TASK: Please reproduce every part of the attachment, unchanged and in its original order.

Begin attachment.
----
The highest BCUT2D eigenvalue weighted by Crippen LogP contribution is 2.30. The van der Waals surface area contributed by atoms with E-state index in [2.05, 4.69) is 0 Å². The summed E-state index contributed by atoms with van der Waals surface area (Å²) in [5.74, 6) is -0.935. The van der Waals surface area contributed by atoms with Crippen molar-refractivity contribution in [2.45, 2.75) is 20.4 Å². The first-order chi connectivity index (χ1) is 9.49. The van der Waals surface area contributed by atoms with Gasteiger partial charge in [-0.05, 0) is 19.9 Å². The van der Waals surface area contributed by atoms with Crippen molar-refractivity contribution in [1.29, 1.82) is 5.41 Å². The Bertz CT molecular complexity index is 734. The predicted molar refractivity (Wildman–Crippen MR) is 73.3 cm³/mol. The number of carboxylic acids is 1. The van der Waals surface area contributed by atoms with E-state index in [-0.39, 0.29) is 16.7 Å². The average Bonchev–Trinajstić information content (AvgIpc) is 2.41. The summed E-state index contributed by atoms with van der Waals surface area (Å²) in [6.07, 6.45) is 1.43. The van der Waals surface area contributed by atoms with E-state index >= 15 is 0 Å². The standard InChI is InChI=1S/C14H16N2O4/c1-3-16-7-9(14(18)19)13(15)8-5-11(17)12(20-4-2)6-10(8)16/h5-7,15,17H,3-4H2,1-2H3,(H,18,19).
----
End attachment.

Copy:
The highest BCUT2D eigenvalue weighted by Crippen LogP contribution is 2.30. The van der Waals surface area contributed by atoms with E-state index in [2.05, 4.69) is 0 Å². The summed E-state index contributed by atoms with van der Waals surface area (Å²) in [5.74, 6) is -0.935. The van der Waals surface area contributed by atoms with Crippen molar-refractivity contribution in [2.45, 2.75) is 20.4 Å². The first-order chi connectivity index (χ1) is 9.49. The van der Waals surface area contributed by atoms with Gasteiger partial charge in [-0.05, 0) is 19.9 Å². The van der Waals surface area contributed by atoms with Crippen molar-refractivity contribution in [1.29, 1.82) is 5.41 Å². The Bertz CT molecular complexity index is 734. The predicted molar refractivity (Wildman–Crippen MR) is 73.3 cm³/mol. The number of carboxylic acids is 1. The van der Waals surface area contributed by atoms with E-state index in [-0.39, 0.29) is 16.7 Å². The average Bonchev–Trinajstić information content (AvgIpc) is 2.41. The summed E-state index contributed by atoms with van der Waals surface area (Å²) in [6.07, 6.45) is 1.43. The van der Waals surface area contributed by atoms with E-state index >= 15 is 0 Å². The standard InChI is InChI=1S/C14H16N2O4/c1-3-16-7-9(14(18)19)13(15)8-5-11(17)12(20-4-2)6-10(8)16/h5-7,15,17H,3-4H2,1-2H3,(H,18,19).